At about 19:30 I finally arrived at Navigation Bridge (70.5 miles done). This was only about 30 minutes behind my plan, so despite the problems I was still making good progress. My support crew was changing over here, so while I sat and ate some of the soup they had made for me, I said goodbye to the family. They were going to get dinner and check into a hotel for the night while the new team (Claire Hayhurst, Carol Tsang and Steve Barnfield) took over. After a few minutes rest, Steve and I set off. After eating, I wanted to walk the next mile, before breaking into a gentle run along the canal. The plan was to meet up every few miles to swap support runners, and keep eating and drinking.
We were soon heading into Milton Keynes, and this was a surprisingly nice section. There are no roundabouts on the canal! It was getting dark at this point, and my right leg (my good leg!?) was starting to hurt now, with pain at the front of the shin. At the next meeting point (Peartree Bridge), I sat down while Claire used some massage treatment to relieve the pain, I also switched into some warmer clothes for the night section and put on my head torch.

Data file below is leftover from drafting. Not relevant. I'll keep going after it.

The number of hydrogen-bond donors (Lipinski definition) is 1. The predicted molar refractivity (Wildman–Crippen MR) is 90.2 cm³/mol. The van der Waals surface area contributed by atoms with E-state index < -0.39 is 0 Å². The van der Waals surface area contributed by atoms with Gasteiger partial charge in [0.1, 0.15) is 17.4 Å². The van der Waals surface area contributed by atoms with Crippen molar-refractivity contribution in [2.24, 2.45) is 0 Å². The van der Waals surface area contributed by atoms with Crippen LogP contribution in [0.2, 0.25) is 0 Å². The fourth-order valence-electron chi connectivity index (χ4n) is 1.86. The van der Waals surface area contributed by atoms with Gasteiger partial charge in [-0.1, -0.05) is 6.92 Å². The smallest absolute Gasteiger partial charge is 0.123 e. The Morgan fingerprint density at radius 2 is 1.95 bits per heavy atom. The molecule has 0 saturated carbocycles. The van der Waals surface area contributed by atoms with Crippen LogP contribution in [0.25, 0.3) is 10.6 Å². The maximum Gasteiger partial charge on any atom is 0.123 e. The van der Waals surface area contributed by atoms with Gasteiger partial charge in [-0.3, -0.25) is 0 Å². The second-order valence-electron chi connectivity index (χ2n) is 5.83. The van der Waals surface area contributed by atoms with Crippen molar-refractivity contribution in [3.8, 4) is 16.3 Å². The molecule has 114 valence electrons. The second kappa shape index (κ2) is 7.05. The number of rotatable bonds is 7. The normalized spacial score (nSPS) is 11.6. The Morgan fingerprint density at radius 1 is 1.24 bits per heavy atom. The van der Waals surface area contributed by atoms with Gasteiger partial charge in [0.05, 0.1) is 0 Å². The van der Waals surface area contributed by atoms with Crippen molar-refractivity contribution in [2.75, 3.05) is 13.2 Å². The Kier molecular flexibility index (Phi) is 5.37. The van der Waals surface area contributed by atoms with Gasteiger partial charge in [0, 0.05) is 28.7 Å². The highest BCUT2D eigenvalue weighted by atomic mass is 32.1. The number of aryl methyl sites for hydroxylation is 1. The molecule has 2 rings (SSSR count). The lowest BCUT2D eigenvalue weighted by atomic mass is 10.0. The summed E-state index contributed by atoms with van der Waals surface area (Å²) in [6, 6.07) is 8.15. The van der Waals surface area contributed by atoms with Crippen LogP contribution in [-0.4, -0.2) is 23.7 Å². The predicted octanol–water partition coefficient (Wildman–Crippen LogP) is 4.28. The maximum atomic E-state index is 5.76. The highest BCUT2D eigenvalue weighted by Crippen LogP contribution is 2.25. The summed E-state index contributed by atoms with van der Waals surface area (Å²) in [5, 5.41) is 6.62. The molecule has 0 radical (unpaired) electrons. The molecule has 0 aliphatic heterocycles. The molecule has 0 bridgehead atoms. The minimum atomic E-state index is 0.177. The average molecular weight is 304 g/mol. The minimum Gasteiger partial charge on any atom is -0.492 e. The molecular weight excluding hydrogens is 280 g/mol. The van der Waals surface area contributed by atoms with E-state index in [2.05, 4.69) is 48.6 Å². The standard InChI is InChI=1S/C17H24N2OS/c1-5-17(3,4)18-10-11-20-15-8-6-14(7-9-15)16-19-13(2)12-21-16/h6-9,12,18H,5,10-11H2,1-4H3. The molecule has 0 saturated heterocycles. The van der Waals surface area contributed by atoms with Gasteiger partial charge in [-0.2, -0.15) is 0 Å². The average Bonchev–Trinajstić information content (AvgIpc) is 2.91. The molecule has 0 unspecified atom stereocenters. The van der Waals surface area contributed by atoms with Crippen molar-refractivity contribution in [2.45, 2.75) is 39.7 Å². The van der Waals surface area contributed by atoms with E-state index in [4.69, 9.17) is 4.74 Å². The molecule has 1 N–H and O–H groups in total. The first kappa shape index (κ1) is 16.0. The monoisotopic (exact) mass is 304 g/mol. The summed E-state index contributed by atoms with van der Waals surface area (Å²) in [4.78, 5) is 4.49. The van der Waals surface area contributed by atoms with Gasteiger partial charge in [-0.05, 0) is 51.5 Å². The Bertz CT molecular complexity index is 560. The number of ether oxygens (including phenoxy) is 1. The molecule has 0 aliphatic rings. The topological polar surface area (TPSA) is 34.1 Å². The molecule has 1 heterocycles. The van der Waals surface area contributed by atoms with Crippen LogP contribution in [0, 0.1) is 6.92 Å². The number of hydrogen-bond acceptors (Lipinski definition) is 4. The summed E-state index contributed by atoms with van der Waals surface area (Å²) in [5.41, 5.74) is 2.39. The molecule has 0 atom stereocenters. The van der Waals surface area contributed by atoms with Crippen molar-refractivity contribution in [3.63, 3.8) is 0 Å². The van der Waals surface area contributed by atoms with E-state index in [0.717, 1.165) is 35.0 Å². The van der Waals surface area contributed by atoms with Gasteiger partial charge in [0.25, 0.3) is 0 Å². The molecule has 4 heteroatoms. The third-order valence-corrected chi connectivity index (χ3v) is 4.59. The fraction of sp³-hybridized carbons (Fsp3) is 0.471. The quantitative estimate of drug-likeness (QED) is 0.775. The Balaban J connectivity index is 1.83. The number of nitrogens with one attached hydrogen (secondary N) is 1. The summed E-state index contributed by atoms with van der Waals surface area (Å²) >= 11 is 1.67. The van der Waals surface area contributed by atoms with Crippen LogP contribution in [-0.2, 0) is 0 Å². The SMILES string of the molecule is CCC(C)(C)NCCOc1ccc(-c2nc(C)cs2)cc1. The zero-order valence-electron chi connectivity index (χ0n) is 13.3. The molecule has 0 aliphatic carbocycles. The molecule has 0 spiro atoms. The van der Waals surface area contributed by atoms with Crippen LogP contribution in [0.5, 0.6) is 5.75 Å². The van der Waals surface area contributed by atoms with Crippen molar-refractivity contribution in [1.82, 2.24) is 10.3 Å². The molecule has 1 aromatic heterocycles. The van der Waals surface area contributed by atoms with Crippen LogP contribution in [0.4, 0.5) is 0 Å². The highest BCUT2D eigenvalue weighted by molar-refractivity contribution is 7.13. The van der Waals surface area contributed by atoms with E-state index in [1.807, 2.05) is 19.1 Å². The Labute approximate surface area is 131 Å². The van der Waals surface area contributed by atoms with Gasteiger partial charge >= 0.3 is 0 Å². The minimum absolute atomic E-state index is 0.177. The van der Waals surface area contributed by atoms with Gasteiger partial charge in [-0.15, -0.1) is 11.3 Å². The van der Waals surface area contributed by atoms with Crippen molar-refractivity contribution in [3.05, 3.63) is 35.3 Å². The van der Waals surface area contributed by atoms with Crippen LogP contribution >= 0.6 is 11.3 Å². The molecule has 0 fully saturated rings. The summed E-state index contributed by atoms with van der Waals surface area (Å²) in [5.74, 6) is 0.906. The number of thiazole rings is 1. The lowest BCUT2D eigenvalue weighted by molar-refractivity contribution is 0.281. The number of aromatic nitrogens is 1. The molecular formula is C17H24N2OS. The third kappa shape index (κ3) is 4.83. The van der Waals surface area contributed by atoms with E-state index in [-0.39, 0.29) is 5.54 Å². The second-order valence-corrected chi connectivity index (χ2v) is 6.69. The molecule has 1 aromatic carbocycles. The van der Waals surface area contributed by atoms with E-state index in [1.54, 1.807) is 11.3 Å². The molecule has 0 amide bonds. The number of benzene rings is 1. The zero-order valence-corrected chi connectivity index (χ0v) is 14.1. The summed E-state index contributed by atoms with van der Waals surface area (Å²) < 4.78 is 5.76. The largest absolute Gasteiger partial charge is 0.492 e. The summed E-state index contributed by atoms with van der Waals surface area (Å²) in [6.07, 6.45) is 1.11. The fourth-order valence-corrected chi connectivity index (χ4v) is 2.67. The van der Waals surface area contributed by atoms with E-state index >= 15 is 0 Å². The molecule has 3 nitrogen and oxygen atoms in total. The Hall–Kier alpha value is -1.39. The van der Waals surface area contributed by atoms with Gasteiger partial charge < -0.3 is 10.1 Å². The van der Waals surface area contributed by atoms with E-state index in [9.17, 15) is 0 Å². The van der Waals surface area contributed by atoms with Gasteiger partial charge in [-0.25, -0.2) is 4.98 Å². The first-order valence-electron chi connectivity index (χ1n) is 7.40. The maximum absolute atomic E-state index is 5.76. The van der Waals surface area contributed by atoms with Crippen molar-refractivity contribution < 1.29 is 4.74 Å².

Bridge 99 is a major checkpoint at mile 85. Rod was here, with a badger that may have been dressed as James Adams, but people hallucinate in this race, so who knows. The volunteers had a can of freeze spray which they gave me, so after more treatment on the shin, I was soon off again.
The walk breaks were becoming longer and more frequent. In fact it would be fair to say i was walking with some run breaks, but I was enjoying the route and the company. There is quite a variety of wildlife on the canal. during the morning I’d seen duck, geese and swans all with their fluffy young. At night it was bats, frogs, hedgehogs and foxes.